Football legend Jack Charlton kicked off the work to build a new part at The 鶹 Centre for adults to provide exercise, therapy and leisure facilities.

  13. Adult Activity Centre - The Bradbury Building
    10th October, 1998

    With support from the Bradbury Foundation and the National Lottery Charities Board a new social activity centre for adults became operational at the Forest Hall site.

  14. Residents move into new bungalows
    24th May, 1999

    Sir Ralph Carr-Ellison, Lord Lieutenant of Tyne and Wear, opens Ferndene Bungalows next to Chipchase House. The bungalows are set within a covered, secluded street to promote independence.

  15. Charity becomes known as The 鶹 Foundation
    1st September, 2000

    The organisation as a whole became known as The 鶹 Foundation.

  16. 鶹 School
    5th September, 2002

    The first wave of students – secondary students moved into the new school in Killingworth, 鶹 Upper School Bradbury Campus, which was officially opened by HRH Princess Alexandra the following year, exactly 50 years after her mother opened the original school.

  17. Post 16 centre opens at new school
    8th September, 2004

    A purpose-built centre for 鶹’s post-16 students was opened in 2004.

  18. 鶹 Sports Academy opened
    7th May, 2005

    In May, former student and Paralympic Gold medallist Stephen Miller lay the Foundation stone for the new Academy for Disability Sports, which was opened by The Princess Royal in 2005.

  19. Northern Counties School and 鶹 team up
    1st October, 2005

    Following discussions between the Foundation and trustees at Northern Counties School for Deaf Children the organisations merged in October.

  20. Hedleys College
    4th September, 2006

    Northern Counties College, which is now known as Hedleys College, was set up to provide individualised learning for disabled students who would have significant difficulties in accessing mainstream further education colleges.

  21. Employability Project launched
    1st April, 2006

    After receiving funding from The Big Lottery, The Employability Project was set up to develop employment opportunities for disabled people.

  22. Adult Day Service expanded to support people with profound and multiple learning disabilities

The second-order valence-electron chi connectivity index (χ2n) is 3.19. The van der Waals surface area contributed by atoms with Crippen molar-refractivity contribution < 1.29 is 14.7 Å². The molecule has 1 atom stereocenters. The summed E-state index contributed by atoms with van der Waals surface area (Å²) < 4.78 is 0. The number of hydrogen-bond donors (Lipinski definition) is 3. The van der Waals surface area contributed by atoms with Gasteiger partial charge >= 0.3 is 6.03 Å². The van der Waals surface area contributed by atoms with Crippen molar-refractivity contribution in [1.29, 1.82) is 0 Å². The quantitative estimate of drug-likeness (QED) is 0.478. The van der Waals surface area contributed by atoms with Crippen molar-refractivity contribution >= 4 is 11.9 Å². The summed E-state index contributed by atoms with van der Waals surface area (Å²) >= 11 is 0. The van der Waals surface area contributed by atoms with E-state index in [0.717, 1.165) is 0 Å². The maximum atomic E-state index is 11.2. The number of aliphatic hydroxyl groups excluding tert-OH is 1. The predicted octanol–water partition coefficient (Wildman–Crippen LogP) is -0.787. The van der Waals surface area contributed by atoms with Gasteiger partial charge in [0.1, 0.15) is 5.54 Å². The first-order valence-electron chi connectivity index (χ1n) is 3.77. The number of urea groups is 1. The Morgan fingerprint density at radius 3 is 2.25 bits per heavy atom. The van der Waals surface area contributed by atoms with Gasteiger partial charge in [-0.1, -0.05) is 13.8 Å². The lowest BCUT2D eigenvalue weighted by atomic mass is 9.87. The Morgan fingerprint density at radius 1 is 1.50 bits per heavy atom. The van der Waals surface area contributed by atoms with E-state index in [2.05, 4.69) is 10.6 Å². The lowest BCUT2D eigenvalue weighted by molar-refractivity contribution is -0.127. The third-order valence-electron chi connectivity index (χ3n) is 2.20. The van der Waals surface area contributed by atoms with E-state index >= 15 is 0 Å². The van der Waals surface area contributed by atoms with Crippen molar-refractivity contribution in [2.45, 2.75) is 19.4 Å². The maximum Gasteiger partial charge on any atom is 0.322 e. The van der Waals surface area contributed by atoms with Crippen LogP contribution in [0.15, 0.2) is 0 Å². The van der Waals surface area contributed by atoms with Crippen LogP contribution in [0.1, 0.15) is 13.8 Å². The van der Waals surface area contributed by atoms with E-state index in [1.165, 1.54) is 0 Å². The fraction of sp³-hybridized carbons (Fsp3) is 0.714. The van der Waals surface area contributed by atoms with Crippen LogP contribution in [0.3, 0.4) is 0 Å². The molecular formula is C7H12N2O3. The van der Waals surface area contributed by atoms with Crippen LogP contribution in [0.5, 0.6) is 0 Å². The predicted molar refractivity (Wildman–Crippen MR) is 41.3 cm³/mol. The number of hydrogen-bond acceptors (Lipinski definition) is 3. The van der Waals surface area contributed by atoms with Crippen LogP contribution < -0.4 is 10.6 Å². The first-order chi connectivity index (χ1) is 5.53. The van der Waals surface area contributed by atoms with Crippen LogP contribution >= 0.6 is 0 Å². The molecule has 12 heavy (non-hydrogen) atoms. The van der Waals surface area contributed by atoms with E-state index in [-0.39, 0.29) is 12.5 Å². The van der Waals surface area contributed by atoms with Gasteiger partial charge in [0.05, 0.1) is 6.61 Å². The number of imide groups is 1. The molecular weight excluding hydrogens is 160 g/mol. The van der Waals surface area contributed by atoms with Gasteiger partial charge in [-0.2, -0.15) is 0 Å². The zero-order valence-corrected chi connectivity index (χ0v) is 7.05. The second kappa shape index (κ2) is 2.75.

1st July, 2006

    A community base in North Shields enabled the Foundation to introduce people with profound and multiple learning disabilities to a spa pool, sensory room, rebound therapy and iMuse.

  23. The Orion Project
    1st April, 2008

    A new service was developed to offer people the chance to try out a range of work skills. Able 2 Print, Able 2 Cook, Soundscapes, Foundation Radio and the Karten Multimedia Suite.

  24. Adult Services expands, launching Craftworks
    1st July, 2013

    Adult services expanded further with the launch of Craftworks, a fully-functioning woodwork and metalcraft workshop.

  25. New hydrotherapy pool and children’s residence
    1st October, 2016

    鶹 opened a new 26-bed children’s residential and short-break unit, Bradbury View, on the Bradbury Campus.

  26. 鶹 School relocated to new site
    3rd September, 2017

    The remaining students from 鶹 School moved to the new school site after the construction of a new annex at the Killingworth Bradbury Campus.

  27. Leybourne adult accommodation opened
    1st December, 2017

    Leybourne was fully refurbished to provide accommodation for 8 adults with a range of physical and learning disabilities.

  28. College moves to Forest Hall
    5th September, 2017

    Hedleys College moved to the site of the former 鶹 School in Forest Hall.

  29. Adult activities relaunched as Hedleys Horizons
    1st September, 2020

    Adult activity programme was relaunched as Hedleys Horizons, offering a range of activities tailored around individual interests.

  30. Bradbury Hub opened
    1st September, 2021

    Bradbury Hub opened offering specialist further education and activities for young people and adults with autistic spectrum conditions with complex needs